Announcing 2019-20 Adaptations Residents
August 19, 2019
Adaptations Residencies invite artists to examine how climate driven adaptations – large and small, historic and contemporary, cultural and scientific – are shaping our future. Adaptations Residencies provide artists with time, space, scholarship and staff support to foster critical thinking and creation of new works. For 2019-2020, our jury has selected the following six artists and collaboratives to be in residence from an applicant pool over over 150 projects, representing a variety of media and approaches to the theme.
www.danielleabrams.comDanielle Abrams will work with New Orleans’ elder African-Americans to create work that responds to the participants’ memories of Lincoln Beach, a segregated African-American recreational area that was open from 1954-1963. Oral histories and historical research will synthesize with imagery that depicts a New Orleans of the past and the future. Abrams is a performing artist whose works blend scripted and improvised language to create an autobiographical and radical portrait of being mixed race in America.
Visual and Performing Artist
kai barrow will continue work on “A CHORUS OF OUTLAWS,” a multimedia assemblage of 16 life-sized ‘singing’ sculptures depicting ancestral muses and cacophonies of sound. The sculptural works will feature the recorded voices, ecologies, and sounds of historic and contemporary refugees, fugitives, and nomads—people who demonstrate radical imagination to both escape environmental and carceral harms and to create sustainable communities elsewhere. barrow is a visual and performance artist who lives and works in New Orleans and is concerned with notions of radical imagination.
Jeffery Darensbourg is interested in the knowledge of flora, fauna, and people his Atakapa-Ishak ancestors carried with them and wishes to connect this sort of Louisiana-specific knowledge to the knowledge urban Natives such as himself have in negotiating Indigeneity, within the contemporary milieu of city life in our current social and economic climate. Jeffery U. Darensbourg is an enrolled member and tribal councilperson of the Atakapa-Ishak Nation of mixed Native and Louisiana Creole ancestry. His work explores the intersections of cultural studies, mixed ethnicity, and Indigeneity.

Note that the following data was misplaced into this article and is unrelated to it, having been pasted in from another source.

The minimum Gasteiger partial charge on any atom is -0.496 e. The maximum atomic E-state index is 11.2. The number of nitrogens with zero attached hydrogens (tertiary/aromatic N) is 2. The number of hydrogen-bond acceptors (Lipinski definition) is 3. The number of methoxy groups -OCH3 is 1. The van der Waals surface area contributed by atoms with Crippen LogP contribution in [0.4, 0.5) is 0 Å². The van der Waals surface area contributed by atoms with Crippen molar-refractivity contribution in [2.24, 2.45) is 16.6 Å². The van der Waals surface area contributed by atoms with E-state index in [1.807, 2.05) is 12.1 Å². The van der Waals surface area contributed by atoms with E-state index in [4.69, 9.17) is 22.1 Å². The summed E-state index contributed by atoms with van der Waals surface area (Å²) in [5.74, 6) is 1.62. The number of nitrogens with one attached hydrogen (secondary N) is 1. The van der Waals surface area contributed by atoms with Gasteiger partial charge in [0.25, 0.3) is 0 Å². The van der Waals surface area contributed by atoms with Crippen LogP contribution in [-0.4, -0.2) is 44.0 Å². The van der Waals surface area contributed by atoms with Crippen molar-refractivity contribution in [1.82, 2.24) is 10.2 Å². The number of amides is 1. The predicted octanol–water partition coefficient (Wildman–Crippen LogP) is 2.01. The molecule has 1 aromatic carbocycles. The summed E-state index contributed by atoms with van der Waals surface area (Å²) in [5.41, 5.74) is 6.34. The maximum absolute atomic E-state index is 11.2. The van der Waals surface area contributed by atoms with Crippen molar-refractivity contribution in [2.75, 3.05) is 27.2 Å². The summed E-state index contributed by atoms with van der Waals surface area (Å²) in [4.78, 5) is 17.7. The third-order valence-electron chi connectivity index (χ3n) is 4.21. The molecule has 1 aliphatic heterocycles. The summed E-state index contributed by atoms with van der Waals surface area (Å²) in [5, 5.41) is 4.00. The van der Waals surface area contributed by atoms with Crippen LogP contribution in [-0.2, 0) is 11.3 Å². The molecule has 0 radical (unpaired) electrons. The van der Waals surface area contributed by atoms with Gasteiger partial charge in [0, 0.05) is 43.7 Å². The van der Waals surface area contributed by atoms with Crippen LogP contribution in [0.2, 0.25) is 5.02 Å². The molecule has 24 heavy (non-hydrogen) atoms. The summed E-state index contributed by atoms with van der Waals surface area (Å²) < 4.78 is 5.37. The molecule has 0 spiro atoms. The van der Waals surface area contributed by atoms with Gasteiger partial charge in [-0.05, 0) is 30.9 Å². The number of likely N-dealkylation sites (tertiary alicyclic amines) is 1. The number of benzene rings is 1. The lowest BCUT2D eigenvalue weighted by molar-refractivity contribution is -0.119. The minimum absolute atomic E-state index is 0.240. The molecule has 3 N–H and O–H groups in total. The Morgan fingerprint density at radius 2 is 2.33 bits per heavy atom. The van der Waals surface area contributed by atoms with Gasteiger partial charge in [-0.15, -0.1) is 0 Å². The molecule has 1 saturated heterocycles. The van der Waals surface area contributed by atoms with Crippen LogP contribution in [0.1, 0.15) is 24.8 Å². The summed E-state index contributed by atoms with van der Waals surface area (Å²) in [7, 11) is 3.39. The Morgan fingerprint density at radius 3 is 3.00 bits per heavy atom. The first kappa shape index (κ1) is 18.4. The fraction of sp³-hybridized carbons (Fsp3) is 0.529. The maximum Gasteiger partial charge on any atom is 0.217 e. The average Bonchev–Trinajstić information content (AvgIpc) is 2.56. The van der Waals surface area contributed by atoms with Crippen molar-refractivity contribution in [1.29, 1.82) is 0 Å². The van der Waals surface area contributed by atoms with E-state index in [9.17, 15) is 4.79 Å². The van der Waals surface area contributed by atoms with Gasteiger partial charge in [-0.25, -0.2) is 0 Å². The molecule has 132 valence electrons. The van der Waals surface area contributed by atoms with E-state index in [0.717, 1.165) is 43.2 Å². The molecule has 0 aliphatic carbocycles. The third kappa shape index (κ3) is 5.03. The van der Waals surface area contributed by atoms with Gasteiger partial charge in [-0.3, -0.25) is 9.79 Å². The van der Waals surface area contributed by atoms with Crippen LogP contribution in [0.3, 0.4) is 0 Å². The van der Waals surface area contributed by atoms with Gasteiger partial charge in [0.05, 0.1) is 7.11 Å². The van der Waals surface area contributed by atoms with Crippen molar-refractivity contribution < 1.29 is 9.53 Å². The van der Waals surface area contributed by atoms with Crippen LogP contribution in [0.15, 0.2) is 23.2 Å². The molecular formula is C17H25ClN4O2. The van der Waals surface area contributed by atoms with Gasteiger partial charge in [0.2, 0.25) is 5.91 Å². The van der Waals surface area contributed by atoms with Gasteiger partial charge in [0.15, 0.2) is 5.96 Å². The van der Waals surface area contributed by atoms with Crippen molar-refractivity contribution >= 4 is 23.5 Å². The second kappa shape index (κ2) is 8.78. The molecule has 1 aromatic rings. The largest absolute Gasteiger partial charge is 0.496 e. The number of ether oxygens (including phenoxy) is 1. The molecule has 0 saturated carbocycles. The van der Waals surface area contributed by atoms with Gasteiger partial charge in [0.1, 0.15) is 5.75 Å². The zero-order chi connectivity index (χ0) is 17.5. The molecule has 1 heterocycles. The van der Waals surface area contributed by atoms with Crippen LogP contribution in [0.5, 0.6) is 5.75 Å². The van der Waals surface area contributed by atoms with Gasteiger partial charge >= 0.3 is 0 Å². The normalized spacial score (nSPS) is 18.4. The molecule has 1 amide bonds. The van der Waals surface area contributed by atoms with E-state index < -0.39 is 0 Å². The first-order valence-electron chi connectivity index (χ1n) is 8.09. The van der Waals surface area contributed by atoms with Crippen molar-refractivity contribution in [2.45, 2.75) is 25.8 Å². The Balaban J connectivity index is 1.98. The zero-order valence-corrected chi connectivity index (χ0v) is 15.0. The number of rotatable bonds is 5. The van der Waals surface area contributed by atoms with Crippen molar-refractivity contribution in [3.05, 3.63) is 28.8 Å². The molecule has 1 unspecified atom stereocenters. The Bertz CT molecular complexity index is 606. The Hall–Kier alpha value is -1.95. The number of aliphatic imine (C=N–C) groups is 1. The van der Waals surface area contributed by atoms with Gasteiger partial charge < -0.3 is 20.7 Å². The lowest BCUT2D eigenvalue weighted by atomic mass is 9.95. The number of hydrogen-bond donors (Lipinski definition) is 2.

Visual Artist and Cartographer
Margaret Pearce, a citizen of the Potawatomi Nation, will continue research for “Mississippi Dialogues,” a three-year project to map public opinion about flooding into an Indigenized map of the Mississippi River. She will use her residency to be in proximity to Indigenous communities of the Delta while researching their place-worlds with their permission, and for sustained focus on translating those worlds into the design and layout of the panels. Margaret Pearce is a cartographer and writer based in Rockland, Maine. She sees cartographic language as a powerful mode of graphic expression complementary to writing and speech, where narratives and dialogues across cultures and between viewpoints can be explored and new possibilities given room to emerge and flower, in particular for the expression of Indigenous geographies.
kei slaughter and ChE will work on “The People Can Fly,” a land-responsive performance ritual rooted in Queer Afro-Indigenous cultural strategies to address issues of climate gentrification, environmental racism, and land displacement for communities most impacted by climate adaptations. kei slaughter is an interdisciplinary performing artist, vocalist, multi-instrumentalist, composer, and music therapist. Born and raised in New Orleans, they believe in the power of music to carry ancestral medicine, conjure freedom, and activate sustainable joy. ChE is a proudly Queer, Gender-expansive Afro-Indigenous artist-healer, educator, and movement organizer. They weave ancestral ritual, liberatory facilitation, and socially-engaged artmaking to transform systems of oppression and conjure expansive worlds of Freedom!
Nick Slie, is embarking on “Invisible Rivers,” a series of performative public walks that seek to re-engage citizens with the wisdom of adaptation and uncertainty inherent in the once wild paths of the Mississippi River outlined by Harold Fisk’s maps nearly 75 years ago. Each walk is part of a cultural organizing strategy that will culminate in the Floating Adaptations Performance and Cultural Organizing Summit on Bayou St. John in Spring 2021. Nick Slie is a New Orleans-born performer, producer and cultural organizer. He is the Co-Artistic Director of Mondo Bizarro and an Associate Professor of Theater at Nunez Community College. Nick’s creative endeavors range from interdisciplinary solo performances to large-scale community festivals, from innovative digital storytelling projects to site-responsive productions. Photo by Zack Smith.
This year we received an overwhelming number of compelling applications. While we are limited in the number of residencies we can award, we would like to recognize the following semifinalists for their strong applications and commitment to their practice: Monica Barra & Karen May, Mara Marxt Lewis and Tyler Lewis, kara lynch, LaChaun Moore, Nonney Oddlokken, Stacy Platt, Joel Scilley, and Rosalie Smith.